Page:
The Library

The Library

Upstairs is Sir Edward’s study which was his private sanctum and where he worked at a Georgian writing desk which had previously belonged to David Lloyd-George. Heath’s army career is also recalled in another room with uniforms and other memorabilia on show from when he was with the Royal Artillery during the War and later on with the Honourable Artillery Company. His Garter Banner hangs on an upstairs corridor wall.

The Study

The Study

Downstairs just beyond the stair hall is a short corridor which is hung with political cartoons by leading cartoonists such as Giles, Jak, Low and Trog, many of which feature Sir Edward.  He enjoyed sharing them with his visitors although sometimes I imagine it may have been a wry chuckle.

Emmwood ©The Daily Mail

Emmwood
©The Daily Mail

Outside the beautiful garden, an intriguing combination of open spaces and secluded areas, is very much as created for Sir Edward.  It stretches down to the confluence of the Rivers Nadder and Avon and reveals a wonderful view across to the meadows. In one corner is the restored bow of Morning Cloud III which was sunk by a freak wave in September 1974, and whose two crew members Nigel Cummings and Christopher Chadd (Sir Edward’s godson) tragically lost their lives.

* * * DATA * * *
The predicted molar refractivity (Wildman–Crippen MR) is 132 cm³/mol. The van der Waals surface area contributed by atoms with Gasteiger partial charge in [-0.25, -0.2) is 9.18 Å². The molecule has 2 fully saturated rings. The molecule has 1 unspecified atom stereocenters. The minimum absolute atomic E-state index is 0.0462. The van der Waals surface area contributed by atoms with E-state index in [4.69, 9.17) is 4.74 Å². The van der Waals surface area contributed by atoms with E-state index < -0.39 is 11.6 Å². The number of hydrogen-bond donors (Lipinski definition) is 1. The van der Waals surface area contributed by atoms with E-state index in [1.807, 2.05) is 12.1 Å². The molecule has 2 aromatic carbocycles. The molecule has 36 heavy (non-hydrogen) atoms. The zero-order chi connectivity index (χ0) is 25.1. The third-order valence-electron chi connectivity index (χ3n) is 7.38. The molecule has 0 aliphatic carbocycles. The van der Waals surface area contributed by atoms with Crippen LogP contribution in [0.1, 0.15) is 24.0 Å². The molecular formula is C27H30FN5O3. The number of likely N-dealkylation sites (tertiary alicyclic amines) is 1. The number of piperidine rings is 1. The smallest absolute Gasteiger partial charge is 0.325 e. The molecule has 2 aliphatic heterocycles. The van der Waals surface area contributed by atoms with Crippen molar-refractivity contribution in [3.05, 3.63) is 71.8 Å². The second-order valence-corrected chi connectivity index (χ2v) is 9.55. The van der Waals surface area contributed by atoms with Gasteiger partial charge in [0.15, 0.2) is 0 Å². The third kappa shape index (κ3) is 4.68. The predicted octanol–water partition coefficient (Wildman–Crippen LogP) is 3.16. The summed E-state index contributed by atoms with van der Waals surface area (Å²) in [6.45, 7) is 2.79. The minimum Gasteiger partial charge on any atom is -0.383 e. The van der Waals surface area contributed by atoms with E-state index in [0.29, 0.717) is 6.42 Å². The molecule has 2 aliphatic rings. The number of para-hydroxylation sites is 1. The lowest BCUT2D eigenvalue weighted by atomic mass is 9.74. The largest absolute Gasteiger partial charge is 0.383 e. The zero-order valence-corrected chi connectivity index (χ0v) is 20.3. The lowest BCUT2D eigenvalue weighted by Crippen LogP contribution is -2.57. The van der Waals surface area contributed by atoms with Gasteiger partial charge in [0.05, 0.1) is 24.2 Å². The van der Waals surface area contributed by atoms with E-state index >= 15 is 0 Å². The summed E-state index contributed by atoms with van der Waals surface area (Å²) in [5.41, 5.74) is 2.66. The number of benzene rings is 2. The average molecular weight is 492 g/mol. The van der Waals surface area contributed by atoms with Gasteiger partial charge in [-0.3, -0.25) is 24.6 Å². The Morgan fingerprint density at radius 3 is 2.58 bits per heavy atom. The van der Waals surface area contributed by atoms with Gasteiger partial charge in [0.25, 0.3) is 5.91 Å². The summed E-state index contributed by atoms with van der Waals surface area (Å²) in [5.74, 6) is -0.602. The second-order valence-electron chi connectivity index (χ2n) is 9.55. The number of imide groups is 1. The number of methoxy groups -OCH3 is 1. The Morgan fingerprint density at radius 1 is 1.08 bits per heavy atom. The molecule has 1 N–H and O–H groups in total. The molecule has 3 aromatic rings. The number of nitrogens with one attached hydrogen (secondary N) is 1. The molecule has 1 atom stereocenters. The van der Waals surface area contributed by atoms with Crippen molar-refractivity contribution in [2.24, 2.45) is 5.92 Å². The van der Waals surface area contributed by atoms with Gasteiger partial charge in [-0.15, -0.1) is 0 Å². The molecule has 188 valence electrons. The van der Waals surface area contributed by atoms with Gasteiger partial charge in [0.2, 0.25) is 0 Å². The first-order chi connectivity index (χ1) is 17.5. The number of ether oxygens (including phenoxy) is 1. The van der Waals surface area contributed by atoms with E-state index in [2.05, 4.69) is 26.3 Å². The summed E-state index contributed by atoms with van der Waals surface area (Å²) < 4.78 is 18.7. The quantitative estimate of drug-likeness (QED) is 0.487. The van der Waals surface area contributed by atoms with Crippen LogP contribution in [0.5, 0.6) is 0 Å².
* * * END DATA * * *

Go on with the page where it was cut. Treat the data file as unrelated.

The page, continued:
The view from the end of the garden

The view from the end of the garden

At the front of the house with its view into the Close and of the Cathedral is an exhibition space in a building which used to house Sir Edward’s archive.  At present (until mid-August) there is a display focusing on ‘World Leaders of the 1970s: A Decade of Turmoil’ which features President Nixon, Leonard Brezhnev, Chairman Mao Zedong, Willy Brandt, Indira Gandhi, President Pompidou, Kakuei Tanaka, Pierre Trudeau and Henry Kissinger.  Interestingly enough the latter will be giving a lecture in London in October as part of a series of celebrations organised by the Sir Edward Heath Charitable Foundation to celebrate the centenary of Sir Edward’s birth (9th July, 2016). The following exhibition which runs until May 2017 is ‘Heath at 100: A Political Life in Cartoons’ which promises to be a fascinating way of remembering the major events of his time in politics.

Tang Dynasty Horse

Tang Dynasty Horse

My visit made a lasting impression and I would readily accept an offer to live there just as it is, because it’s a happy house of taste, comfort and history.  I can quite understand why Sir Edward fell in love with it at first sight and for us visitors today it is extremely fortunate that he was able to acquire the lease in 1992 and that he formed a charitable trust which allows us to share in the delights of Arundells and to remember Sir Edward, the man.